Sacred Places, Volume 6: Wyoming and Utah
Lemar C. Berrett, A. Gary Anderson
Deseret Book, 2007
This book is the last in a series of six volumes of information about interesting and important places along the Mormon Trail. It is full of not only textual information, but also photographs and original maps. The first half of the book covers places in Wyoming and the second half is about Utah.
There is a lot of detailed information included, down to lists of names of people that have been painted or carved into rocks. However, the level of detail varies from place to place. There are several pages devoted to Echo Canyon, including information about the Utah War. On the other hand, one place that I am somewhat familiar with, Ensign Peak, received very little attention other than a detailed explanation of where it got its name. The information on the plaque at the site, about Brigham Young and others looking out over the valley from the top of the peak to determine how Salt Lake City should be laid out, is not included in the book but there is mention (which you won’t find at the actual site) that the first endowment in the Salt Lake Valley was give there.
I found the maps difficult to read, especially the contour maps, due to the small text and the lack of color. Many of the photographs are too small to see any detail, as they have all been shrunken down to less than three inches. The use of a magnifying glass would probably be helpful in viewing both the photographs and the maps. There is also a tendency to bold, almost at random, words and phrases throughout the text. This was likely meant to be helpful, but it occurs frequently enough to almost be an irritation, and then mysteriously stops about 400 pages into the book.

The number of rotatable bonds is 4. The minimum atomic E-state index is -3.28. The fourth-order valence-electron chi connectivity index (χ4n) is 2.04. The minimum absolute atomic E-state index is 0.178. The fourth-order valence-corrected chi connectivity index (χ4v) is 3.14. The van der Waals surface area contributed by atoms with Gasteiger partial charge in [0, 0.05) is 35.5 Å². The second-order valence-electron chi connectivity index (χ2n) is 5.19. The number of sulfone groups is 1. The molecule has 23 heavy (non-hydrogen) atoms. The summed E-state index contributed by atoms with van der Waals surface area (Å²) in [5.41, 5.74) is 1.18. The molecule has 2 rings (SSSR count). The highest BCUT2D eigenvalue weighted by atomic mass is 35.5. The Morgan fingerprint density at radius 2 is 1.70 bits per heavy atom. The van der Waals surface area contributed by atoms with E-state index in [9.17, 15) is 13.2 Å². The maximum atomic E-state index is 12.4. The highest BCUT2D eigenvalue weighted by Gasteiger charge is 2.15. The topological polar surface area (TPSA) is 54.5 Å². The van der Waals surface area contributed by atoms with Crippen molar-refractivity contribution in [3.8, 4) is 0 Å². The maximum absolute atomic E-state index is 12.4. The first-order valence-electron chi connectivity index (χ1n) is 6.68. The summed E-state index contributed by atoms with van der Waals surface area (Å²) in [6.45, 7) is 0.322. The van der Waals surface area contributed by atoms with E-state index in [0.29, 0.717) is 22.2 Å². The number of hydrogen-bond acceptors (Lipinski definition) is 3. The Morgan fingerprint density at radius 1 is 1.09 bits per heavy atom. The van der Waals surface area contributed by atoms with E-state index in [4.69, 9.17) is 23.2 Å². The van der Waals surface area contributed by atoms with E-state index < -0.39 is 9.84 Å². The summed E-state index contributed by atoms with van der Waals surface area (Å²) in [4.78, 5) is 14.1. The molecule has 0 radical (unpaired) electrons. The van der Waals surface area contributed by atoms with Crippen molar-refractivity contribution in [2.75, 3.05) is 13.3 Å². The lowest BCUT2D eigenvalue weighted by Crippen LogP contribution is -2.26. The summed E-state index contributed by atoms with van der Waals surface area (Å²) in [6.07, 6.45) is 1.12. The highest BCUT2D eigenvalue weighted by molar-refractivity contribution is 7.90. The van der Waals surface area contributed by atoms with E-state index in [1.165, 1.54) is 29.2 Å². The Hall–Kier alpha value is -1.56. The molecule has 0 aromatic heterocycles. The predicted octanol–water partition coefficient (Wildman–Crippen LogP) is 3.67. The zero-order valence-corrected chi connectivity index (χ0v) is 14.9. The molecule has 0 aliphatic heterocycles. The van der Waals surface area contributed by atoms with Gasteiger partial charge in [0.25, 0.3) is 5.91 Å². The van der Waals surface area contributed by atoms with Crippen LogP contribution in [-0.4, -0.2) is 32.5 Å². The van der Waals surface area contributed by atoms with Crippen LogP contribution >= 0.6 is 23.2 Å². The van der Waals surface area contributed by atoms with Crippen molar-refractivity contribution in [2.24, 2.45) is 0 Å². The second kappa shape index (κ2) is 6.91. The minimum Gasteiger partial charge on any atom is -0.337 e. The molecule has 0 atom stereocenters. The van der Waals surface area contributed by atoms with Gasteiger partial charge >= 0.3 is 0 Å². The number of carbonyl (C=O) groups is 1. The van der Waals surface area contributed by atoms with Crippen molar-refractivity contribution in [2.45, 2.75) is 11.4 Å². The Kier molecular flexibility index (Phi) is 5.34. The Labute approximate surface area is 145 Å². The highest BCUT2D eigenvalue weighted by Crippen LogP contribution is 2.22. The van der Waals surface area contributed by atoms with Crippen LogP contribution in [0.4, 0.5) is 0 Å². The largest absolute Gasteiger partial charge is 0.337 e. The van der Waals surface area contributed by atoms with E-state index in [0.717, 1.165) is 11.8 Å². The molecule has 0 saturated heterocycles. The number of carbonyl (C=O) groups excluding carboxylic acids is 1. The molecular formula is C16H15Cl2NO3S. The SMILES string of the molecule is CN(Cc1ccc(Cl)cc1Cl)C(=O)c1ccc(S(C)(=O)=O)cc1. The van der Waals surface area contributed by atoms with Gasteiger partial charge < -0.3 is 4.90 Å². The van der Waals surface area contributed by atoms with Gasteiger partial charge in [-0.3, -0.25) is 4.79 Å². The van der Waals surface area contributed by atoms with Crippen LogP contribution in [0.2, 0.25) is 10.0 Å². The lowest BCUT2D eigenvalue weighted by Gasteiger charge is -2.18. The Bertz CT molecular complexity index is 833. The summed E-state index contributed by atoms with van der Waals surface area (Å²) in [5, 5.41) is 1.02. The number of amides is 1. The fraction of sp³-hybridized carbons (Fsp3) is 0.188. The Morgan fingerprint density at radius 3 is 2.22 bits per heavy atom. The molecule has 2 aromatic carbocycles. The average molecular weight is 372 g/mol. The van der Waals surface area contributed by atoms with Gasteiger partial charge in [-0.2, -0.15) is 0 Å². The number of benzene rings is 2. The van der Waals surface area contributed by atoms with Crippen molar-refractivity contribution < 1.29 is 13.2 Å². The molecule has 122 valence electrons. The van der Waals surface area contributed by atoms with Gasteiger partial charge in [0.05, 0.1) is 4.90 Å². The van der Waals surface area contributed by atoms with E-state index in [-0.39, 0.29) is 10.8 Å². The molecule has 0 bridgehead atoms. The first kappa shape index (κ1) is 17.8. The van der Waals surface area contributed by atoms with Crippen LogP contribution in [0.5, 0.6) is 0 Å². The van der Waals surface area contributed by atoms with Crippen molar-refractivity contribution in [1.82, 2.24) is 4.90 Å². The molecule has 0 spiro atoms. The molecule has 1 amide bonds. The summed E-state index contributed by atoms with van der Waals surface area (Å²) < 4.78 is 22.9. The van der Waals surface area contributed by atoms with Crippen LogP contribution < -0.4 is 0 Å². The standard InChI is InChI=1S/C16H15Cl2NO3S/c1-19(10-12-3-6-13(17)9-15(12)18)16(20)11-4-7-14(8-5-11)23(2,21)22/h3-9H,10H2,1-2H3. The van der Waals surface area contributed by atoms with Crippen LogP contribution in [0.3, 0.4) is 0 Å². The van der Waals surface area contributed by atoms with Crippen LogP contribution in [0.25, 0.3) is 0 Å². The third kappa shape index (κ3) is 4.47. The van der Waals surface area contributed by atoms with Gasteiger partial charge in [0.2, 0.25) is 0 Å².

The other thing I thought was odd is that the description of Utah, about halfway into the book, is a very elementary history of the Church that seems to be intended for a non-member audience. The rest of the book seems to be aimed at people that are very familiar with the Church and its history.
In spite of these problems, the book has a lot of information in it that I found to be very interesting. I have driven past or through some of these places many times without realizing their historical significance. The authors have carefully documented the sources of all the information and added footnotes on many pages with even more extensive information about some of the events that happened at these places. They have also included mileages and directions for following the Mormon Trail and finding particular sites.
If you have any interest in Church history, you will probably find something of value in this book. I will be using it to plan some educational trips for my family in the near future, with the hope that my children will come to have a greater appreciation for their pioneer ancestors and the sacrifices that were made so that they can have the restored gospel in their lives today.